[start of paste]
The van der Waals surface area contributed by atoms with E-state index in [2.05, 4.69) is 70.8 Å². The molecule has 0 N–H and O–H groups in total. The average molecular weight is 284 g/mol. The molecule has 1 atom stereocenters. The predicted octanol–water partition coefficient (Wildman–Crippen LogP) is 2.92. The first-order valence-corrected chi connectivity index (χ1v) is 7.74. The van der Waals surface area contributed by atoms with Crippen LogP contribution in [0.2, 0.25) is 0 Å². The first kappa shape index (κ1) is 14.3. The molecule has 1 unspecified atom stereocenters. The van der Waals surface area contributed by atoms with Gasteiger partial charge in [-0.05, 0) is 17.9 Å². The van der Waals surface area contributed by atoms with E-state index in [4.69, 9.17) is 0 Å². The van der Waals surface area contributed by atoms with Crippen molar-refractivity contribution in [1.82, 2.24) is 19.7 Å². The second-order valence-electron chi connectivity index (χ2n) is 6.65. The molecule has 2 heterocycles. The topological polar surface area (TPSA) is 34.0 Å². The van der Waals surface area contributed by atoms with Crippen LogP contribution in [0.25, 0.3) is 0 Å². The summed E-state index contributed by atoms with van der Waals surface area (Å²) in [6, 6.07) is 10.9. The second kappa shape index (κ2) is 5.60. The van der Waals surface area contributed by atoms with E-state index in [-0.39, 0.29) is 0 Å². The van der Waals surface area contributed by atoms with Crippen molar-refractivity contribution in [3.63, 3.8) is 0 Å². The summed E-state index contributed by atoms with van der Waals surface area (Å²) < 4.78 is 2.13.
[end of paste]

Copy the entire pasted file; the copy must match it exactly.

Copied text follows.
The van der Waals surface area contributed by atoms with E-state index in [2.05, 4.69) is 70.8 Å². The molecule has 0 N–H and O–H groups in total. The average molecular weight is 284 g/mol. The molecule has 1 atom stereocenters. The predicted octanol–water partition coefficient (Wildman–Crippen LogP) is 2.92. The first-order valence-corrected chi connectivity index (χ1v) is 7.74. The van der Waals surface area contributed by atoms with Crippen LogP contribution in [0.2, 0.25) is 0 Å². The first kappa shape index (κ1) is 14.3. The molecule has 1 unspecified atom stereocenters. The van der Waals surface area contributed by atoms with Gasteiger partial charge in [-0.05, 0) is 17.9 Å². The van der Waals surface area contributed by atoms with E-state index in [4.69, 9.17) is 0 Å². The van der Waals surface area contributed by atoms with Crippen molar-refractivity contribution in [1.82, 2.24) is 19.7 Å². The second-order valence-electron chi connectivity index (χ2n) is 6.65. The molecule has 2 heterocycles. The topological polar surface area (TPSA) is 34.0 Å². The van der Waals surface area contributed by atoms with Crippen LogP contribution in [0.25, 0.3) is 0 Å². The summed E-state index contributed by atoms with van der Waals surface area (Å²) in [6, 6.07) is 10.9. The second kappa shape index (κ2) is 5.60. The van der Waals surface area contributed by atoms with E-state index in [-0.39, 0.29) is 0 Å². The van der Waals surface area contributed by atoms with Crippen molar-refractivity contribution in [3.63, 3.8) is 0 Å². The summed E-state index contributed by atoms with van der Waals surface area (Å²) < 4.78 is 2.13.